Kris Thomas breaks away for a try during the match between Australia and USA at the 2020 HSBC Sevens on Jan. 26, 2020 in Hamilton, New Zealand.
Kristen Thomas remembers the exact date of when she last gathered with all of her U.S. women’s rugby sevens teammates. It was March 13.
The Americans had just scrimmaged against teams from Jamaica and Mexico at their training facility near San Diego. They were wrapping up when Thomas, who plays multiple positions for the Eagles, heard that their plans were changing because of the coronavirus pandemic.
Madison Hughes, a 2016 Olympian who’s the captain of the U.S. men’s rugby sevens team, has also gone four months without seeing his teammates in person. They were expected to take a few days off after competing in the Canada Sevens tournament in early March.
After leaving Vancouver, the Americans had planned to reunite and start preparing for another tournament. However, that never happened because of the COVID-19 outbreak.
“When (the pandemic) started hitting in March, that was when it was a big shock,” Hughes said. “I remember leaving the field in Vancouver and really had no idea that was going to be the end of the season.”
The World Rugby Sevens Series announced in late June that it was cancelling the remainder of its season because of the coronavirus.
With the Olympic Games Tokyo pushed back until 2021, Thomas and Hughes have been forced to stay away from their teammates during the pandemic. They’ve been keeping in touch with their respective teams through text messages and video calls.
Thomas and Hughes have spent the past few months training on their own. They’re also trying to stay positive now that they have another year to fix the things that didn’t go as well as they had hoped during the World Rugby Sevens Series season.
Coming off a program-best second-place finish in 2019, the U.S. women got off to a strong start to the 2020 season but stumbled down the stretch and finished fifth. The American men placed seventh after also posting their best season ever in 2019, which included their first-ever No. 1 ranking and a final ranking of No. 2.
“There are very few times in life where you get to do the year over, and I think for us we’ve essentially been given a chance to do the year over,” Thomas said, laughing. “So we’re going to try to make the most of it and actually do the things that if someone said, ‘(You could) prepare for the Olympics any other way,’ we actually have the opportunity to do that.”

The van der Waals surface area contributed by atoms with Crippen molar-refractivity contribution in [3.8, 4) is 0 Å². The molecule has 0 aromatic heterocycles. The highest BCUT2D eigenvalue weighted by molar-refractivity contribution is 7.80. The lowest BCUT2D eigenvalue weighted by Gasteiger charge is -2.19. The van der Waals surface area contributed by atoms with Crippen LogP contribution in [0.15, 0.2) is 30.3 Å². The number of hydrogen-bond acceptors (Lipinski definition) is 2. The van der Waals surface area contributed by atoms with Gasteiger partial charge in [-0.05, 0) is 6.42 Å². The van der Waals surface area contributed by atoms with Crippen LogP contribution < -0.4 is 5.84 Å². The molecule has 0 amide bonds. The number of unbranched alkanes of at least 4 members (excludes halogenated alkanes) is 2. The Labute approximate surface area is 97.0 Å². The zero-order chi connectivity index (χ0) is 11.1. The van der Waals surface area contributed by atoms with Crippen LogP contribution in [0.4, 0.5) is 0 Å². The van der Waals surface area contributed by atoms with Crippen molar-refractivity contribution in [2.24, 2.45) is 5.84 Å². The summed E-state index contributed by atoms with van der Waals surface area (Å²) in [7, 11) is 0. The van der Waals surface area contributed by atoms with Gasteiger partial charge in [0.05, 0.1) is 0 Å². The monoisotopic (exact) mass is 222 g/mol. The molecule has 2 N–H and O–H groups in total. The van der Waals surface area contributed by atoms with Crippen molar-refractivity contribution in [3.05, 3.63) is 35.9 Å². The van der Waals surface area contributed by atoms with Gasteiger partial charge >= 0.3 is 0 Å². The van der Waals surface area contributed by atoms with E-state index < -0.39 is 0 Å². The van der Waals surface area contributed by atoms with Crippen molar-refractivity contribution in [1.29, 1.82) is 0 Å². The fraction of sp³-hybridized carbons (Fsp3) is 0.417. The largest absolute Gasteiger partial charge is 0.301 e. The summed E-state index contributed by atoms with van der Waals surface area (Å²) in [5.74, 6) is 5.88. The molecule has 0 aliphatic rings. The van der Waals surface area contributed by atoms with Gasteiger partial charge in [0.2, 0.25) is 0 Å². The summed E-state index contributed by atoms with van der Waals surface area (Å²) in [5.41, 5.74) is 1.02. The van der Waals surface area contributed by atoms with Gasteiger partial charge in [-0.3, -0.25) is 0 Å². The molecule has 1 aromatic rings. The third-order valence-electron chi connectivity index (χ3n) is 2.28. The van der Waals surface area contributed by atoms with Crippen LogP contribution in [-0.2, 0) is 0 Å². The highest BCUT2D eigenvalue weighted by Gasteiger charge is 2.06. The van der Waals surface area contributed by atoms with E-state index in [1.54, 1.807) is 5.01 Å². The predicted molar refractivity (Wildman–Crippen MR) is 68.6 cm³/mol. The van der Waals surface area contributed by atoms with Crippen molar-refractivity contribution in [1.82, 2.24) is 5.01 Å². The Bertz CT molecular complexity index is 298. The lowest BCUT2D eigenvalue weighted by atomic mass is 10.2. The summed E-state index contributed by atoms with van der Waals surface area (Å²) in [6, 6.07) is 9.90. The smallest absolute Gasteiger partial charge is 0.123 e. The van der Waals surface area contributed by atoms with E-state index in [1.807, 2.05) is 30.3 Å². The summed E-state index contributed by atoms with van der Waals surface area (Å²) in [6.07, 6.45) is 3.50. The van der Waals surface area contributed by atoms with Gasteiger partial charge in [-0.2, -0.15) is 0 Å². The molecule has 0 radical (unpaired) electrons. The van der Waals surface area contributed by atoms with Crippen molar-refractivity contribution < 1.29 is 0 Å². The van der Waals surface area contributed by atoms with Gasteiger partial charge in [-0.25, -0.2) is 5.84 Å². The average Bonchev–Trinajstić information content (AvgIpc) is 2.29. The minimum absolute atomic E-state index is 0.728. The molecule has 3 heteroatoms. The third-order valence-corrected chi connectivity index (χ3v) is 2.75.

Neither rugby team has to worry about qualifying for the Tokyo Games, which comes as a bit of a relief during the long layoff. Both the U.S. men and women secured their places in the Olympics by finishing in the top four of the World Rugby Sevens Series in 2019.
Madison Hughes of United States makes a break against England during day one of the 2019 Hamilton Sevens on Jan. 26, 2019 in Hamilton, New Zealand.
Thomas and Hughes said they weren’t surprised by the news that the World Rugby Sevens Series had called off the remainder of its season. Rugby is an international sport, and players could have potentially exposed each other to COVID-19 by traveling around the globe to compete in tournaments.
While many of his teammates are socially distancing in San Diego, Hughes is living with his family on the opposite side of the country in Lancaster, Massachusetts. He has been training in his home gym and tossing the rugby ball around with his brother.
He also built himself a kicking net to practice on during the break.
“As an athlete, you love going out on the field and competing. I’d love to be able to do that right now, and there are things going on in the world that has made that impossible unfortunately,” Hughes said. “And that’s kind of the way it is, and we will adjust to that reality. But I definitely miss being able to go out there and play with my teammates and represent the USA because that’s what I love doing.”
As the men’s team captain, Hughes said he feels he has the additional responsibility of trying to keep his squad connected during the pandemic. However, that can be both difficult and time-consuming since there are 15-25 men who are apart of the Eagles.
Thomas, meanwhile, has been limited in how much she can see her teammates — even though she lives near them in San Diego. She might go with a few teammates on a run or a hike around California, but for the most part she has been forced to train by herself.
Thomas said she enjoys it, though. As a former high school track and field athlete, she said she’s accustomed to training alone and that the quiet time is good for her mental health.
“I just really try to take it day by day. I think it can be kind of overwhelming looking at the large picture all the time,” Thomas said. “Like for instance, someone posted (online) a countdown for the Tokyo 2021 Olympics when it was like 400 days out, which was kind of daunting to think about. But for me personally, I just try to take it day by day and really enjoy the process.”
Alex Abrams has written about Olympic and Paralympic sports for more than 15 years, including as a reporter for major newspapers in Florida, Arkansas and Oklahoma. He is a freelance contributor to TeamUSA.org on behalf of Red Line Editorial, Inc.